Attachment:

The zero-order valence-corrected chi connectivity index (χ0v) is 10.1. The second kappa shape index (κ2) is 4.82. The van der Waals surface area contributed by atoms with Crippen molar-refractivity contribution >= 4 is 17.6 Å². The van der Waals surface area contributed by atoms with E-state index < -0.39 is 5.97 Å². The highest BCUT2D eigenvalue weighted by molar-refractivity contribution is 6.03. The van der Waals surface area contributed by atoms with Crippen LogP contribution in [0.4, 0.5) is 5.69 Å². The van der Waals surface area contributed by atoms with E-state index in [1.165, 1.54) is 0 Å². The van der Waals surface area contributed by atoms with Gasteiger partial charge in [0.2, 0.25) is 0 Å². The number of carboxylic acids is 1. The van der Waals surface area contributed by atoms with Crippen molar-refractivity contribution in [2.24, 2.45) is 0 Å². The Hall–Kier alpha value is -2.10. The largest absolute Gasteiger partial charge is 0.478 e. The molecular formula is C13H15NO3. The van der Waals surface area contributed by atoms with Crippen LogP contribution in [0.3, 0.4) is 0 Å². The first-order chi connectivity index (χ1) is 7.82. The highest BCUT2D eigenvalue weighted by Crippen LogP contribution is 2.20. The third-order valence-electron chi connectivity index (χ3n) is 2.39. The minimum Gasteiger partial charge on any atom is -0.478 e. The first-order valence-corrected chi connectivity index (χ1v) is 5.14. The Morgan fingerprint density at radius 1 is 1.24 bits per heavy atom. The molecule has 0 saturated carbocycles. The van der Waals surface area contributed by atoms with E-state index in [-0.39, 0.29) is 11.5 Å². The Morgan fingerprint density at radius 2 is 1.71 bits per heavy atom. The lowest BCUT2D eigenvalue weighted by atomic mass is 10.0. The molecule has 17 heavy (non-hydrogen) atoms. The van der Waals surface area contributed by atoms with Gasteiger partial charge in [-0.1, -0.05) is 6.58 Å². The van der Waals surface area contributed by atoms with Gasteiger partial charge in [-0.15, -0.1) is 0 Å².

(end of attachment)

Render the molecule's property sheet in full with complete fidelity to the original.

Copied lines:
The zero-order valence-corrected chi connectivity index (χ0v) is 10.1. The second kappa shape index (κ2) is 4.82. The van der Waals surface area contributed by atoms with Crippen molar-refractivity contribution >= 4 is 17.6 Å². The van der Waals surface area contributed by atoms with E-state index < -0.39 is 5.97 Å². The highest BCUT2D eigenvalue weighted by molar-refractivity contribution is 6.03. The van der Waals surface area contributed by atoms with Crippen LogP contribution in [0.4, 0.5) is 5.69 Å². The van der Waals surface area contributed by atoms with E-state index in [1.165, 1.54) is 0 Å². The van der Waals surface area contributed by atoms with Gasteiger partial charge in [0.2, 0.25) is 0 Å². The number of carboxylic acids is 1. The van der Waals surface area contributed by atoms with Crippen molar-refractivity contribution in [2.24, 2.45) is 0 Å². The Hall–Kier alpha value is -2.10. The largest absolute Gasteiger partial charge is 0.478 e. The molecular formula is C13H15NO3. The van der Waals surface area contributed by atoms with Crippen LogP contribution in [0.3, 0.4) is 0 Å². The first-order chi connectivity index (χ1) is 7.82. The highest BCUT2D eigenvalue weighted by Crippen LogP contribution is 2.20. The third-order valence-electron chi connectivity index (χ3n) is 2.39. The minimum Gasteiger partial charge on any atom is -0.478 e. The first-order valence-corrected chi connectivity index (χ1v) is 5.14. The Morgan fingerprint density at radius 1 is 1.24 bits per heavy atom. The molecule has 0 saturated carbocycles. The van der Waals surface area contributed by atoms with E-state index in [-0.39, 0.29) is 11.5 Å². The Morgan fingerprint density at radius 2 is 1.71 bits per heavy atom. The lowest BCUT2D eigenvalue weighted by atomic mass is 10.0. The molecule has 17 heavy (non-hydrogen) atoms. The van der Waals surface area contributed by atoms with Gasteiger partial charge in [-0.1, -0.05) is 6.58 Å². The van der Waals surface area contributed by atoms with Gasteiger partial charge in [-0.15, -0.1) is 0 Å².